Tropical Fish Keeping - Aquarium fish care and resources

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pop 10-26-2012 08:42 AM

salt: snake oil or science
I have read that salt used in freshwater aquariums can reduce ammonia or nitrite toxicity and reduce stress, improve fish health.
Osmoregulation refers to the physiological mechanism fish use to control the amount of salt and water in their bodily fluids. The implication is freshwater fish are saltier than the water they live in so fish release bodily salts and take in water. Freshwater fish use special cells in their gills to take in the salts as chloride that is lost to the water.

When freshwater fish are stressed they suffer from osmoregulation dysfunction which is the loss of bodily salts to the water column. Adding salt in times of stress can help reduce the lose of bodily salts and correct the osmoregulation dysfunction. Salt also can reduce toxicity of pollutants and kill some pathogens (gill and skin flukes).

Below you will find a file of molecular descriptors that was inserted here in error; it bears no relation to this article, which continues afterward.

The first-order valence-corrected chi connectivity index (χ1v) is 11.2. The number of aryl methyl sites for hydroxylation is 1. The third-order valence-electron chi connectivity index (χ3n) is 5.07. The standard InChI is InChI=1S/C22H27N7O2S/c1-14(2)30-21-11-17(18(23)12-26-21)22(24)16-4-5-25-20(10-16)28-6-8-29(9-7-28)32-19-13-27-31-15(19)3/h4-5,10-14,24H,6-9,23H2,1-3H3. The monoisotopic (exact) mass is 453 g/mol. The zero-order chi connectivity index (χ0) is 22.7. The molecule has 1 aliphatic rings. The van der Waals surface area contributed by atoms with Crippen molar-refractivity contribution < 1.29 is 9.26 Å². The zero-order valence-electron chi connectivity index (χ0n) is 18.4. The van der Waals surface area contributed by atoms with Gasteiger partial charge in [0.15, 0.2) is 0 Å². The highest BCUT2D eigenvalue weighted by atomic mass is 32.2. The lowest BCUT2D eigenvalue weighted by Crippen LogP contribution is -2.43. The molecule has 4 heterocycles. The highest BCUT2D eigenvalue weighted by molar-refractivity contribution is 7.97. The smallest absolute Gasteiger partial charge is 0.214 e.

Ammonia has two forms in water, ammonium and free ammonia. Free ammonia is very toxic to fish and ammonium is much less toxic. There is an relationship between free ammonia and ammonium and this ratio is dependent on ph, temperature and the amount of salt in the water column, as salinity increases the total amount of free ammonia decreases.

Salt is a substance containing sodium and chloride. chloride should reduce the toxicity of nitrite by providing chloride ions that offer some protection to the fish. "For counteracting the effects of high nitrite, just 100 mg (0.1g) salt per litre is enough. This very low salt level is tolerated by virtually all freshwater fish, even catfishes."

Is this snake oil or should I try this science.

Frequently asked questions on using salt | Features | Practical Fishkeeping